why does my dog sit on me

Why Does My Dog Sit On Me ? 6 Common Reasons

Even though kitties are usually the ones who get spontaneous urges to snuggle forever with their favorite human, dogs can also be regularly found enjoying the comfort of their owner’s lap. So as your dog sneakily searches for the best moment to plop down their entire weight on you, naturally, you’re wondering – why does my dog sit on me, out of all the available resting areas in the house?

Regardless of breed and age, plenty of dogs seek out human touch and company, even to the point of treating us as comfy recliners whenever the opportunity arises.

Well, the good news is, there are a few reasons for this seemingly random behavior, as well as effective ways to break the habit. The article below will provide you with everything you need to know!

6 Reasons Why Dogs Love Sitting On You

To Show Love

Certain dog breeds, such as the Golden Retriever and Cavalier King Charles Spaniel, are incredibly affectionate and will actively seek human attention throughout the day.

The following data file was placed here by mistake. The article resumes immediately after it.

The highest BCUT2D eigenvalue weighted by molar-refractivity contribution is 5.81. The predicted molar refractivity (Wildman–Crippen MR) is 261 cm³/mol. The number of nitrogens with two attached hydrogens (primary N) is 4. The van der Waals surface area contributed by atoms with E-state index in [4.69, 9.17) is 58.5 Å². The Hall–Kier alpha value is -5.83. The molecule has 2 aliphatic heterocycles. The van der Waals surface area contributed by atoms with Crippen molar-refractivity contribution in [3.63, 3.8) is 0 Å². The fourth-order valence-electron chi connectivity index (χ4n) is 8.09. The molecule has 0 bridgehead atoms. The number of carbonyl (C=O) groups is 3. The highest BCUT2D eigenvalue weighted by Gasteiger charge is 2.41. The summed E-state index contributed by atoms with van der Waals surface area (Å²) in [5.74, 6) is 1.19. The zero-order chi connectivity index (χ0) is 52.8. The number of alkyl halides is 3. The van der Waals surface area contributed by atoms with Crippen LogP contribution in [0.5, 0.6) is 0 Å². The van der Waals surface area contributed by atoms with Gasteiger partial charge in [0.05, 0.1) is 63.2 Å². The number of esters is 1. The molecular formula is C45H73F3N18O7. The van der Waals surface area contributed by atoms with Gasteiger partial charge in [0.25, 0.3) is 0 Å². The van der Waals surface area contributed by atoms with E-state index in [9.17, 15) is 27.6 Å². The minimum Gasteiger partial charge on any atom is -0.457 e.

These pups simply love to be loved, so they might choose to sit on you as a way to deepen the bond with you and show how much they appreciate you.

On the other hand, some dogs just really, really enjoy being in close contact with their family members and get anxious if left alone for too long, so they will do everything in their power to stay close and keep their owners’ attention – such as occupying their lap while looking excessively adorable!

However, if your dog reacts aggressively to your attempts to get up and go about your day, this behavior should be properly addressed. Separation anxiety, or the “Velcro dog syndrome” can be successfully treated with training and vet supervision.

To Leave A Scent Mark